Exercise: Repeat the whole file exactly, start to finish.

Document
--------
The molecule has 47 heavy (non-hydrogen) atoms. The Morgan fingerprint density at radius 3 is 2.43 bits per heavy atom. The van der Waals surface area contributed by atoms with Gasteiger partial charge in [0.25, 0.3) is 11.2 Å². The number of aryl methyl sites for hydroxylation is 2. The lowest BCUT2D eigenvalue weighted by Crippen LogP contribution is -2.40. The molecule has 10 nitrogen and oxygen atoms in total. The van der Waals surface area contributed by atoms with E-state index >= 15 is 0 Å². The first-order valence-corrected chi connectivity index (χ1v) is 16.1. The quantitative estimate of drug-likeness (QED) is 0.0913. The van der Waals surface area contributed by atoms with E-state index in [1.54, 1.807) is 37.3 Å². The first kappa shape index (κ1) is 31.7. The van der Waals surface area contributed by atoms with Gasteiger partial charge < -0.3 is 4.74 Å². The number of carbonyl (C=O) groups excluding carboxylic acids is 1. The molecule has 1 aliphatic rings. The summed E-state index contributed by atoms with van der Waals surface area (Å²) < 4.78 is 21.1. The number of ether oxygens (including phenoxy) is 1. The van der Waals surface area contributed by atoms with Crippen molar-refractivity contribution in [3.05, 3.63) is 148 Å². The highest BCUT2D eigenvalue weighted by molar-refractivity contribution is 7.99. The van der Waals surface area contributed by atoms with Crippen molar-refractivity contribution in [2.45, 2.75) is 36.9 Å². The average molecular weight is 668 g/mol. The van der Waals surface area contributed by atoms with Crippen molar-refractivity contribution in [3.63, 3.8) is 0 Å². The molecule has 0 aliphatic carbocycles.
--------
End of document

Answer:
The molecule has 47 heavy (non-hydrogen) atoms. The Morgan fingerprint density at radius 3 is 2.43 bits per heavy atom. The van der Waals surface area contributed by atoms with Gasteiger partial charge in [0.25, 0.3) is 11.2 Å². The number of aryl methyl sites for hydroxylation is 2. The lowest BCUT2D eigenvalue weighted by Crippen LogP contribution is -2.40. The molecule has 10 nitrogen and oxygen atoms in total. The van der Waals surface area contributed by atoms with E-state index >= 15 is 0 Å². The first-order valence-corrected chi connectivity index (χ1v) is 16.1. The quantitative estimate of drug-likeness (QED) is 0.0913. The van der Waals surface area contributed by atoms with E-state index in [1.54, 1.807) is 37.3 Å². The first kappa shape index (κ1) is 31.7. The van der Waals surface area contributed by atoms with Gasteiger partial charge < -0.3 is 4.74 Å². The number of carbonyl (C=O) groups excluding carboxylic acids is 1. The molecule has 1 aliphatic rings. The summed E-state index contributed by atoms with van der Waals surface area (Å²) < 4.78 is 21.1. The number of ether oxygens (including phenoxy) is 1. The van der Waals surface area contributed by atoms with Crippen molar-refractivity contribution in [3.05, 3.63) is 148 Å². The highest BCUT2D eigenvalue weighted by molar-refractivity contribution is 7.99. The van der Waals surface area contributed by atoms with Crippen molar-refractivity contribution in [2.45, 2.75) is 36.9 Å². The average molecular weight is 668 g/mol. The van der Waals surface area contributed by atoms with Crippen molar-refractivity contribution in [3.63, 3.8) is 0 Å². The molecule has 0 aliphatic carbocycles.